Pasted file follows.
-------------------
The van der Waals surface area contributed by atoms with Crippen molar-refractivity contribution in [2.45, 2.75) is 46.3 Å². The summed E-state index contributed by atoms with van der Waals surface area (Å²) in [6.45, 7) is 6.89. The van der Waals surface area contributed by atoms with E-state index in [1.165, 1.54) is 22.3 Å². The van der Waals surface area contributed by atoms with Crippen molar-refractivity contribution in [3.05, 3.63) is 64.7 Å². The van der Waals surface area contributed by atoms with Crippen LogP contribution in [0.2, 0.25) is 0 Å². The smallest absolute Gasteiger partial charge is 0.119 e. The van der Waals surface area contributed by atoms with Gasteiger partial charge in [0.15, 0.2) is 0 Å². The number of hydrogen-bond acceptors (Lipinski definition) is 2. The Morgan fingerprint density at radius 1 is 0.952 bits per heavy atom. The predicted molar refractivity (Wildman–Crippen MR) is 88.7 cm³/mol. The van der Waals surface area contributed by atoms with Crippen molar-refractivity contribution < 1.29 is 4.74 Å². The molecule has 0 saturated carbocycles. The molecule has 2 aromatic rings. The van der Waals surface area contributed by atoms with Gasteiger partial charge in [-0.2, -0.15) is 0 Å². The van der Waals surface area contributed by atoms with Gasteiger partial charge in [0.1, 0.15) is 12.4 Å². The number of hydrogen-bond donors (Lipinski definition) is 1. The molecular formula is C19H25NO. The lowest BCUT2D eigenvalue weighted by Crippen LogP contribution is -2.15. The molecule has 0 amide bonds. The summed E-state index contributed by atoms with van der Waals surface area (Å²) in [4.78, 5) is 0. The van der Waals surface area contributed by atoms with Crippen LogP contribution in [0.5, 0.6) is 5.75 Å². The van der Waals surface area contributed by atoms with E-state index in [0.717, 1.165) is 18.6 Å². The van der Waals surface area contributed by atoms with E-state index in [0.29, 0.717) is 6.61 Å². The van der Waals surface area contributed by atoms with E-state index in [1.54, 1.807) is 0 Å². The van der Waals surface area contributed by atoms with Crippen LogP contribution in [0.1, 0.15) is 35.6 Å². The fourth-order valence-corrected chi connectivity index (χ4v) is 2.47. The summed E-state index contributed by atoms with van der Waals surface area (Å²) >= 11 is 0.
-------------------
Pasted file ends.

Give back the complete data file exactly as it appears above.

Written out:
The van der Waals surface area contributed by atoms with Crippen molar-refractivity contribution in [2.45, 2.75) is 46.3 Å². The summed E-state index contributed by atoms with van der Waals surface area (Å²) in [6.45, 7) is 6.89. The van der Waals surface area contributed by atoms with E-state index in [1.165, 1.54) is 22.3 Å². The van der Waals surface area contributed by atoms with Crippen molar-refractivity contribution in [3.05, 3.63) is 64.7 Å². The van der Waals surface area contributed by atoms with Crippen LogP contribution in [0.2, 0.25) is 0 Å². The smallest absolute Gasteiger partial charge is 0.119 e. The van der Waals surface area contributed by atoms with Gasteiger partial charge in [0.15, 0.2) is 0 Å². The number of hydrogen-bond acceptors (Lipinski definition) is 2. The Morgan fingerprint density at radius 1 is 0.952 bits per heavy atom. The predicted molar refractivity (Wildman–Crippen MR) is 88.7 cm³/mol. The van der Waals surface area contributed by atoms with Crippen molar-refractivity contribution < 1.29 is 4.74 Å². The molecule has 0 saturated carbocycles. The molecule has 2 aromatic rings. The van der Waals surface area contributed by atoms with Gasteiger partial charge in [-0.2, -0.15) is 0 Å². The van der Waals surface area contributed by atoms with Gasteiger partial charge in [0.1, 0.15) is 12.4 Å². The number of hydrogen-bond donors (Lipinski definition) is 1. The molecular formula is C19H25NO. The lowest BCUT2D eigenvalue weighted by Crippen LogP contribution is -2.15. The molecule has 0 amide bonds. The summed E-state index contributed by atoms with van der Waals surface area (Å²) in [4.78, 5) is 0. The van der Waals surface area contributed by atoms with Crippen LogP contribution in [0.5, 0.6) is 5.75 Å². The van der Waals surface area contributed by atoms with E-state index in [0.717, 1.165) is 18.6 Å². The van der Waals surface area contributed by atoms with E-state index in [0.29, 0.717) is 6.61 Å². The van der Waals surface area contributed by atoms with E-state index in [1.54, 1.807) is 0 Å². The van der Waals surface area contributed by atoms with Crippen LogP contribution in [0.1, 0.15) is 35.6 Å². The fourth-order valence-corrected chi connectivity index (χ4v) is 2.47. The summed E-state index contributed by atoms with van der Waals surface area (Å²) >= 11 is 0.